The term `Intellectual Capital´ (IC) refers to the resources on which the organisation relies in the broadest sense, including not only human capital resources, but those of the organisation itself and its relations with its environment.
The concept of IC is a term that has been conceived through practice. IC has also been categorized in different ways by academics and business management since the mid-1990s. It is important to stress the notable efforts that the business world has made in the search for a valid universal classification. However, without doubt, the tripartite classification is the one that has the widest acceptation in the specialised literature and in political language, structuring IC in three blocks that are human capital, structural capital and relational capital. Nevertheless, it is important to note that the real wealth from IC not only resides in the sum of the elements which make up the whole, but in the interconnections between them .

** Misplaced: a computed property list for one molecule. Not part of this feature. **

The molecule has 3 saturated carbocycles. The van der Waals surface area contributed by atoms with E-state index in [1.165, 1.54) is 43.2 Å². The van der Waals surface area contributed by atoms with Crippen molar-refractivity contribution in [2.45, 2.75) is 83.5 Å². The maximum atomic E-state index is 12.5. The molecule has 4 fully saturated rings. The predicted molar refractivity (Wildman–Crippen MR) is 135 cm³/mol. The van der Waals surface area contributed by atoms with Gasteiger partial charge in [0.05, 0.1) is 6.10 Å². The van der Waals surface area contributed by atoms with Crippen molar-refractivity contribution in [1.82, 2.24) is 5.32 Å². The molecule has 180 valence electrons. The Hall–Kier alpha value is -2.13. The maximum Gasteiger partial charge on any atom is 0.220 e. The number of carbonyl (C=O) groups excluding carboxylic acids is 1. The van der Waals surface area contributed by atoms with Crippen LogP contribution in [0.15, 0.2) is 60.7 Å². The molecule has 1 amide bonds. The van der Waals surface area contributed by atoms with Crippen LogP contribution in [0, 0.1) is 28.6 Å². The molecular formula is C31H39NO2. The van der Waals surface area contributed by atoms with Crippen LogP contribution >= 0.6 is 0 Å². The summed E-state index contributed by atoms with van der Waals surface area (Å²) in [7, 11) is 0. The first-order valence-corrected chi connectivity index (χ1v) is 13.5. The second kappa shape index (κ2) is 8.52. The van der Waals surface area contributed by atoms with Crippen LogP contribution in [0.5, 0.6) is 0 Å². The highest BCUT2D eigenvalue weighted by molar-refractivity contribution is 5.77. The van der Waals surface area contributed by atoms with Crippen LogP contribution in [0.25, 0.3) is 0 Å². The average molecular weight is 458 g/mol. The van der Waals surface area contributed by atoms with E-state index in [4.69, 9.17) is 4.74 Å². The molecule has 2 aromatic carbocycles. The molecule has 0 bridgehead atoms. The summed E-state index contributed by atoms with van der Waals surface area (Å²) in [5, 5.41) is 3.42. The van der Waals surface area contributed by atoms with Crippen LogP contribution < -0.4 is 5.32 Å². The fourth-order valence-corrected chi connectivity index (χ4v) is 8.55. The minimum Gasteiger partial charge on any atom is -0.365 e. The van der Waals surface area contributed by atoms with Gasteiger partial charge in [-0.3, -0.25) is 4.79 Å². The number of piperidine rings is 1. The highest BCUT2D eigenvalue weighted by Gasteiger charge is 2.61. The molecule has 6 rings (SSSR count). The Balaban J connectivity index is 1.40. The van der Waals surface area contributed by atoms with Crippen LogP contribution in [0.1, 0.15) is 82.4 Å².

In the context of universities human capital is the knowledge that resides in individuals which includes teachers, researchers, PhD students and administrative staff. Structural capital comprises the governance principles, the organisational routines, procedures, systems, university culture, databases, publications, intellectual property etc. of a university. Finally, relational capital is related to the various types of relations to its stakeholders and very similar to what is known as Third Mission. Relational capital includes all the activities and relations between university and non-academic partners: firms, non-profit organisations, public authorities, local government, and society as a whole.